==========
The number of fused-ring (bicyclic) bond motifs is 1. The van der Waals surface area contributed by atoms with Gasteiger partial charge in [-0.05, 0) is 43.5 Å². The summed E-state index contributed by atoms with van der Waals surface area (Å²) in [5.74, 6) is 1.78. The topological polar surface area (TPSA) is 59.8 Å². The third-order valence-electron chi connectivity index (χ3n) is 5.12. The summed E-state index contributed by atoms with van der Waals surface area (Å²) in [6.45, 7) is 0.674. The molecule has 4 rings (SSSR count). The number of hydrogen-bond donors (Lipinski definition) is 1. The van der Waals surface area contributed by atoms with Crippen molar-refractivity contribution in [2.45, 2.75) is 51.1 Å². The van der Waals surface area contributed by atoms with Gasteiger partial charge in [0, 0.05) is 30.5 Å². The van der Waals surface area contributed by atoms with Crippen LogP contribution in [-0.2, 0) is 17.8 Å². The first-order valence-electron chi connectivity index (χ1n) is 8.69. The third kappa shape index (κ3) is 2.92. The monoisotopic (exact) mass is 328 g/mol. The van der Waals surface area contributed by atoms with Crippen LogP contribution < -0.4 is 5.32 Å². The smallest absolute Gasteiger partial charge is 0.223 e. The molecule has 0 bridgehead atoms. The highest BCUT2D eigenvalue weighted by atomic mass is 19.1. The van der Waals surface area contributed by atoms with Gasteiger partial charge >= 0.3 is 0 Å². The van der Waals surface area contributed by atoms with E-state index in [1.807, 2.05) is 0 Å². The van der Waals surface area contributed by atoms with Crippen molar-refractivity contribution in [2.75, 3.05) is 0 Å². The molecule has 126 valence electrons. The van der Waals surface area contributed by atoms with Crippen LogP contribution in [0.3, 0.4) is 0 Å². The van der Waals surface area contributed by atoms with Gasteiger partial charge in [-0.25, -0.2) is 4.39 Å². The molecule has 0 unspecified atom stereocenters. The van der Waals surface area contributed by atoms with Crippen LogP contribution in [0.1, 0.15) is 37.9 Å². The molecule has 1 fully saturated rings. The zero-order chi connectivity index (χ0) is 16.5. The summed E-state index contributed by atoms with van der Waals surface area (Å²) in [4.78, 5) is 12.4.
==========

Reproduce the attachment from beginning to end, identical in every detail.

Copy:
The number of fused-ring (bicyclic) bond motifs is 1. The van der Waals surface area contributed by atoms with Gasteiger partial charge in [-0.05, 0) is 43.5 Å². The summed E-state index contributed by atoms with van der Waals surface area (Å²) in [5.74, 6) is 1.78. The topological polar surface area (TPSA) is 59.8 Å². The third-order valence-electron chi connectivity index (χ3n) is 5.12. The summed E-state index contributed by atoms with van der Waals surface area (Å²) in [6.45, 7) is 0.674. The molecule has 4 rings (SSSR count). The number of hydrogen-bond donors (Lipinski definition) is 1. The van der Waals surface area contributed by atoms with Crippen molar-refractivity contribution in [2.45, 2.75) is 51.1 Å². The van der Waals surface area contributed by atoms with Gasteiger partial charge in [0, 0.05) is 30.5 Å². The van der Waals surface area contributed by atoms with Crippen LogP contribution in [-0.2, 0) is 17.8 Å². The first-order valence-electron chi connectivity index (χ1n) is 8.69. The third kappa shape index (κ3) is 2.92. The monoisotopic (exact) mass is 328 g/mol. The van der Waals surface area contributed by atoms with Crippen LogP contribution < -0.4 is 5.32 Å². The smallest absolute Gasteiger partial charge is 0.223 e. The molecule has 0 bridgehead atoms. The highest BCUT2D eigenvalue weighted by atomic mass is 19.1. The van der Waals surface area contributed by atoms with Gasteiger partial charge >= 0.3 is 0 Å². The van der Waals surface area contributed by atoms with E-state index in [1.807, 2.05) is 0 Å². The van der Waals surface area contributed by atoms with Crippen molar-refractivity contribution in [2.75, 3.05) is 0 Å². The molecule has 126 valence electrons. The van der Waals surface area contributed by atoms with Crippen LogP contribution in [0.3, 0.4) is 0 Å². The van der Waals surface area contributed by atoms with Gasteiger partial charge in [-0.25, -0.2) is 4.39 Å². The molecule has 0 unspecified atom stereocenters. The van der Waals surface area contributed by atoms with Crippen LogP contribution in [0.1, 0.15) is 37.9 Å². The molecule has 1 fully saturated rings. The zero-order chi connectivity index (χ0) is 16.5. The summed E-state index contributed by atoms with van der Waals surface area (Å²) in [4.78, 5) is 12.4.